Well, the lighting is -- in automotive lighting have a variety. You have a downlight, you have indicators, all kind of indicators, you have the signals, then you have the headlight, okay. So this is the last couple of quarters you see stepping up and that's kind of, that's part of the Greenfield product and automotive start to ramp. The content in the cars, we're growing the content. For the number of cars we have okay, and just at the beginning, we still have a small, very small market here, so it will continue to grow.

Jeremy Kwan
Analyst at Stifel Nicolaus

Got it. Great. And just turning to the long term purchasing agreement that you talked about Bernie, can you give us a little bit more details on this, maybe the magnitude or the size of this deal and you know how different is this from things, the way you may have done business in the past. Just any more detail and help us you know to understand your strategic thinking behind this, that would be very helpful.

Bernie Blegen
VP and CFO at Monolithic Power Systems

Sure. So when you think about the period of the supply-demand imbalance we came out of, we had actually a superior competitive position because we had invested in our supply chain earlier than our competition, and that allowed us to have part availability when they didn't and that allowed for incremental market share gains. So as we continue to expand capacity, we're looking for new opportunities and with existing as well as with new fabs, and so in this instance we wanted to secure a purchasing agreement that in order -- that gave us dedicated capacity regardless of what the economic environment was.

Jeremy Kwan
Analyst at Stifel Nicolaus

Got it, thank you. And then just one last question, just touching again on the modules. Can you give us any insight into the other differences in terms of the manufacturing supply chain that needs to be managed here? And you know in terms of whether it's sourcing or whether it's the geographic footprint. Are there things that you can call there as well?

Michael Hsing
CEO and Founder at Monolithic Power Systems

Most of it -- let me answer it that way. Most of our modules assembly is outside of China.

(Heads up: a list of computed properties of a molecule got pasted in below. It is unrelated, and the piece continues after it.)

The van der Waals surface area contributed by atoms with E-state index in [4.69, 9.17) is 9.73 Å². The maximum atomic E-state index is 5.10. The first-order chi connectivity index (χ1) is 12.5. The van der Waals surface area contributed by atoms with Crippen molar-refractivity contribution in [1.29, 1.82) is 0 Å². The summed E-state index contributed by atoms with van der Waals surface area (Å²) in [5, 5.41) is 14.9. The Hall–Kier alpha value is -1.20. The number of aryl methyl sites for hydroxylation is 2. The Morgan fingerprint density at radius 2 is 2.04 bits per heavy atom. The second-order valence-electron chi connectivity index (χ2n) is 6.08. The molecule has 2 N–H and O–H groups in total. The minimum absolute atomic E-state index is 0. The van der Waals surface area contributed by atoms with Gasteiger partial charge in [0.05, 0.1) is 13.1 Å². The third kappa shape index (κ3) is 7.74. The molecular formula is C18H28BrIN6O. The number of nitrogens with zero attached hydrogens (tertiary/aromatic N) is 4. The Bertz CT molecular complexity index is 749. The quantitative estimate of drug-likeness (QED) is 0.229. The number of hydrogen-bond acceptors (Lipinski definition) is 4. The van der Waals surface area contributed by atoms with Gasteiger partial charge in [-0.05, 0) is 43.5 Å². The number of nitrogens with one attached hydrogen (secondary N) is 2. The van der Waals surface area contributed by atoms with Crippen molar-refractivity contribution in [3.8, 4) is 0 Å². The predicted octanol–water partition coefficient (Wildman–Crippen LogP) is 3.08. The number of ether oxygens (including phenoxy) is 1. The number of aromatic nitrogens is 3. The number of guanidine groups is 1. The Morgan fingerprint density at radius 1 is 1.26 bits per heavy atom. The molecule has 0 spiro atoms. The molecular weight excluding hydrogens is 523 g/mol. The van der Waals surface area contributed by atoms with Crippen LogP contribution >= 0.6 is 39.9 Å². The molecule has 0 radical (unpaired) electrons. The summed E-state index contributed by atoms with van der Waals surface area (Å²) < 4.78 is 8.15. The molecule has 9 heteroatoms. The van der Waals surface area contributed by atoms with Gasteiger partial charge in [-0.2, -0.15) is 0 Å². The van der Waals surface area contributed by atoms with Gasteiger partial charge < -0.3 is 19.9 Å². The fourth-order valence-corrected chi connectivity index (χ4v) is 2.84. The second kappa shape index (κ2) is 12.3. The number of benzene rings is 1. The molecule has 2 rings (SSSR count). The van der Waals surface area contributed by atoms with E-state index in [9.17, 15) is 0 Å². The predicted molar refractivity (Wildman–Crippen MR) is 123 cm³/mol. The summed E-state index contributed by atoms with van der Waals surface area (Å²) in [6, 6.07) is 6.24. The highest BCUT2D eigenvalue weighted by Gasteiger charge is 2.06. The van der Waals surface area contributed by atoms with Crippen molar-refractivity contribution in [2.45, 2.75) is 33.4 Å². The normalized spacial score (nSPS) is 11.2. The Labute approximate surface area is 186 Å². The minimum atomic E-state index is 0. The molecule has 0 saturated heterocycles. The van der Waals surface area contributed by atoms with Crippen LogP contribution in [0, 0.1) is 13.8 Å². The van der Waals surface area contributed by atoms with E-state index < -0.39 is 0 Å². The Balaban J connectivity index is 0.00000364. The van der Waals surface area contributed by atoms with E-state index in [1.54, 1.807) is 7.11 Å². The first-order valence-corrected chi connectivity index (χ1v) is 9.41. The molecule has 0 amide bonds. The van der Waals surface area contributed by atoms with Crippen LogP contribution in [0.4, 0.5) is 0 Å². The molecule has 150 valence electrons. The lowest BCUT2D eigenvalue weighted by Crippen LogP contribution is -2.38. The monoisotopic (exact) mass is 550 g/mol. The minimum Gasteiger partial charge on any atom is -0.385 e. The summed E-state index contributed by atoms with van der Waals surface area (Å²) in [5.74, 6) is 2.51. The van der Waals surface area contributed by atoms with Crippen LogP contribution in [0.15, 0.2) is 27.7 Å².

Jeremy Kwan
Analyst at Stifel Nicolaus

Great. Thank you very much.

Operator

Our next question is from Rick Schafer of Oppenheimer. Rick, your line is now open.

Bernie Blegen
VP and CFO at Monolithic Power Systems

Rick, can you hear us?

Rick Schafer
Analyst at Oppenheimer

Yes, sorry I was muted. Can you hear me now, Bernie?

Bernie Blegen
VP and CFO at Monolithic Power Systems

Yes.

Rick Schafer
Analyst at Oppenheimer

Great. Well hey guys. Thanks for letting me ask you a question. Maybe my first one just on supply. You know TSM, obviously your newest foundry partner, I was just curious if you could kind of level set us on where you guys are at in terms of the qualification process, you know eventual capacity ramp, sort of maybe even get a sense of how much capacity they are going to have for you ultimately and how much of that might be eight versus 12-inch? Just trying to get a better handle on them as a partner.

Michael Hsing
CEO and Founder at Monolithic Power Systems

Yes, most of what we use is 12-inch and also the advanced process modes, of course that thing is in the TSMC. We do use the advanced nodes of gaming and these are for microcontrollers, that type of a product that we do use them and these are not winning in China at all. And a lot of these are product at the very beginning of a ramp and so now we have all the capacities for these new products. Mostly these are for automotive and communications and so now it gives us a lot more room to grow.

Rick Schafer
Analyst at Oppenheimer

So Michael, just to kind of get a sense. I mean, is this -- could TSM be sort of a 10% contributor to capacity in say a year's time or is that too aggressive to kind of think of how quickly they could ramp?

Michael Hsing
CEO and Founder at Monolithic Power Systems

On the lower side as we see now.

Rick Schafer
Analyst at Oppenheimer

Thanks a lot and then a follow-up, I'm just curious to get an update on silicon carbide progress, particularly traction inverters. I mean how many customers you're engaged with now and when we might expect to see initial revenues? And I know you've talked about it in the past Michael, but just kind of remind us what that dollar content for MPS looks like ex-EV? And I'm assuming it would be sort of subsystem, but would anything be discrete or would that all be sort of module/subsystem?

Michael Hsing
CEO and Founder at Monolithic Power Systems

Yes. Thank you very much to ask that question. Yeah, that kind of things, the silicon carbides and the high-power modules okay, that work gets me excited. We do have our first product going through the qualification now; it's working. MPS does not intend to sell as a power device -- as a power device only and like a power set only. We will sell within using our combined with our silicon technology produce these small modules. And we do have many customers engaged in automotive, automotive sections and also the large energy storage and as well as BMS, the car charging stations and those kind of things, we don't have any revenue yet, okay, but it will be in the next few years.

Rick Schafer
Analyst at Oppenheimer

And Michael, just a reminder just sort of what it does to content for you guys or potential content in a car or a vehicle?

Michael Hsing
CEO and Founder at Monolithic Power Systems